• If you don’t leverage up then it’s identical to holding the silver really, bar the risk of the whole financial system melting down and Capital Spreads ceasing trading!
  • If you buy physical silver, you still have the asset even if it loses value.
  • If you spread bet and lose 5K you have nothing.
  • If you use leverage you could lose 5K very quickly with large intraday moves in the assets price.
  • Also, the risk with spread betting is that the asset declines more in value than the 5K your using i.e you lose 6K. You’ll be on the hook for that.

My positions at present are all leveraged – so I need to react and adjust them quickly. If I don’t, I get clobbered and it serves me right.

A way to manage your risk is by using stop loss orders. This is an order to automatically close a position should the market hit a specific stop loss level. Thus a stop loss order on a stock would mean that the bet would be automatically closed if a share price reaches a certain level. For example, if you have a ‘buy’ position on company ABC at 150p and want to make sure that should the trade move against you, your losses are cut at 120p, you can use this facility to achieve this. Should the price of ABC company fall to 120p, your spread bet would be automatically closed to prevent losses from escalating.

Having said that, the best way to safeguard your capital is to make sure you don’t take on too much leverage. Never bet money you cannot afford to lose – you really have to be disciplined when working with leverage.

Is it not the case that with a spread betting account that there is a risk that spread betting providers will close you out if your available margin is exceeded or could you literally end up owing them a shed load of money which is not even in your account?

As far as I am aware you can lose more than is in your account unless you have a ‘limited risk’ account. For example if you have a rolling trade and your bet opens up with a big gap against you, without a guaranteed stop they will stop you out at the opening price, so a big gap could mean a big kick in the nuts. To lose your House and contents you would need to be putting on big £pp bets.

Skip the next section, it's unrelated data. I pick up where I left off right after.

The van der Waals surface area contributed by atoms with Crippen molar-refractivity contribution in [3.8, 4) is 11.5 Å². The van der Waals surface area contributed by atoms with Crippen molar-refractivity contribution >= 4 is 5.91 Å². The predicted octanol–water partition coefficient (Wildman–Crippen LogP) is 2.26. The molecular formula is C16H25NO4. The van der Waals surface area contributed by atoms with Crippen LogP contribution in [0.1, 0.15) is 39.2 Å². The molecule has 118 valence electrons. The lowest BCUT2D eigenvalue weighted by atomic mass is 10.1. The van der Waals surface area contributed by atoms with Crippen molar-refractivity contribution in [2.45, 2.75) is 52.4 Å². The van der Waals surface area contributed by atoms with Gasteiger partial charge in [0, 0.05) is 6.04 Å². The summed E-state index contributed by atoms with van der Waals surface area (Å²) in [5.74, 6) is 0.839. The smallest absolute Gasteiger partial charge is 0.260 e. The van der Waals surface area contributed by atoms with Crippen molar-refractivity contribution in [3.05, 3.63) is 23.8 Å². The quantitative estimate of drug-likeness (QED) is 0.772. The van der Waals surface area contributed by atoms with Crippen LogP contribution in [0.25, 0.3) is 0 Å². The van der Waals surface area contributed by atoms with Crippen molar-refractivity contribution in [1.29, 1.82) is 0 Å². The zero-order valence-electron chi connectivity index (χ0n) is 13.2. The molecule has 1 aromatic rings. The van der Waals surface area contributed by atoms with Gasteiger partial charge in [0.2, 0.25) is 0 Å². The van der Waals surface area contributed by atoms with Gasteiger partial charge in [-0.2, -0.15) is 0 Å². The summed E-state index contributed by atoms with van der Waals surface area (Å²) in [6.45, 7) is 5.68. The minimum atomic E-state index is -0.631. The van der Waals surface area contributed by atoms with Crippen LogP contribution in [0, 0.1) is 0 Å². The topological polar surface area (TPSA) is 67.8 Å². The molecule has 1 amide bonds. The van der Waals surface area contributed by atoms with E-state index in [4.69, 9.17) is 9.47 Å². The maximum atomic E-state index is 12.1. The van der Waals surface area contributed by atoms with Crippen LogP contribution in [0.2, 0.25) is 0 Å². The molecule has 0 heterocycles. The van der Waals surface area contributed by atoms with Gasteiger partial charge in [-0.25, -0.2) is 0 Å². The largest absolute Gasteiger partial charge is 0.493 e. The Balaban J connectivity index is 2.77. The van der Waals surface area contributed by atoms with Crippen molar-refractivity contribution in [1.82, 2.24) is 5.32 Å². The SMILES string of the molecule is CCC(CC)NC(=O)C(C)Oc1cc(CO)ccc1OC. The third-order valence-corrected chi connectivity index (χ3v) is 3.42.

Financial spread betting and trading the stock markets in general are inherently difficult activities and even the best spread traders are likely to suffer losses from time to time. Thereby it is crucial to consider how much you are willing to risk on a spread bet and in particular how much you are willing to stake. By doing this you are able to set your stop loss orders in line with your expectations and in the process take into consideration your worst-case scenario before you even open the spread betting trade.

Spread betting is a tax-free but it is a high-risk way of playing the financial markets. You can lose more than your initial investment – and you can lose it fast if you aren’t careful! However, no one is putting a gun to your head and making you pull the trigger. If you can’t handle a ‘machine gun’, then don’t touch it. Simple. Stop your whining and skill up on how to use the “machine gun” properly. If you want to make easy money, spread betting is not for you.

About the author


I first cut my teeth in the Square Mile in the winter of 2002. I was young, fresh-faced and straight out of university; keen but maybe a little naïve about the way the investment world really worked… A few years ago I discover a whole new world of opportunity: spread betting on the financial markets.